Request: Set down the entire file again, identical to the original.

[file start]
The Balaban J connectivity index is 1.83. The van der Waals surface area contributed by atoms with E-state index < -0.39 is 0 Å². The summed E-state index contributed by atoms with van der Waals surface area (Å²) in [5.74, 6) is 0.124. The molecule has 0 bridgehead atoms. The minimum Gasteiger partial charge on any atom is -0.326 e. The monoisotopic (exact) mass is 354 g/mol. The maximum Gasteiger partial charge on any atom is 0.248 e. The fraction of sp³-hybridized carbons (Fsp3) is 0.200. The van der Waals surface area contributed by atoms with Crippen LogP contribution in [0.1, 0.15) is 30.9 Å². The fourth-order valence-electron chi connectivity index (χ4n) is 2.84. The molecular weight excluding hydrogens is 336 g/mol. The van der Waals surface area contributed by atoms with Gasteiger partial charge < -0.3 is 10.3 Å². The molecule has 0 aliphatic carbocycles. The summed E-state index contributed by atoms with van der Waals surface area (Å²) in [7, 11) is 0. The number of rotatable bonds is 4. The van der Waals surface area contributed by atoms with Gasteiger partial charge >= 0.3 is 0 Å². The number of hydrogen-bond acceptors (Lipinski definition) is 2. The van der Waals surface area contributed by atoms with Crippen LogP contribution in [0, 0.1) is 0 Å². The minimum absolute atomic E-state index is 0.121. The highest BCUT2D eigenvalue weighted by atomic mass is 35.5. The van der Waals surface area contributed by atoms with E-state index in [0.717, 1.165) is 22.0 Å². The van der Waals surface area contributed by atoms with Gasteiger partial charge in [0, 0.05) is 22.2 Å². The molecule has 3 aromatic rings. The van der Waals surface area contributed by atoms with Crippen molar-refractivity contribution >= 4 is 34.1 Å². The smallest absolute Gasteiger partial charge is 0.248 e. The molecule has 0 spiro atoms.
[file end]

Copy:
The Balaban J connectivity index is 1.83. The van der Waals surface area contributed by atoms with E-state index < -0.39 is 0 Å². The summed E-state index contributed by atoms with van der Waals surface area (Å²) in [5.74, 6) is 0.124. The molecule has 0 bridgehead atoms. The minimum Gasteiger partial charge on any atom is -0.326 e. The monoisotopic (exact) mass is 354 g/mol. The maximum Gasteiger partial charge on any atom is 0.248 e. The fraction of sp³-hybridized carbons (Fsp3) is 0.200. The van der Waals surface area contributed by atoms with Crippen LogP contribution in [0.1, 0.15) is 30.9 Å². The fourth-order valence-electron chi connectivity index (χ4n) is 2.84. The molecular weight excluding hydrogens is 336 g/mol. The van der Waals surface area contributed by atoms with Gasteiger partial charge < -0.3 is 10.3 Å². The molecule has 0 aliphatic carbocycles. The summed E-state index contributed by atoms with van der Waals surface area (Å²) in [7, 11) is 0. The number of rotatable bonds is 4. The van der Waals surface area contributed by atoms with Gasteiger partial charge >= 0.3 is 0 Å². The number of hydrogen-bond acceptors (Lipinski definition) is 2. The van der Waals surface area contributed by atoms with Crippen LogP contribution in [0, 0.1) is 0 Å². The minimum absolute atomic E-state index is 0.121. The highest BCUT2D eigenvalue weighted by atomic mass is 35.5. The van der Waals surface area contributed by atoms with E-state index in [0.717, 1.165) is 22.0 Å². The van der Waals surface area contributed by atoms with Gasteiger partial charge in [0, 0.05) is 22.2 Å². The molecule has 3 aromatic rings. The van der Waals surface area contributed by atoms with Crippen molar-refractivity contribution >= 4 is 34.1 Å². The smallest absolute Gasteiger partial charge is 0.248 e. The molecule has 0 spiro atoms.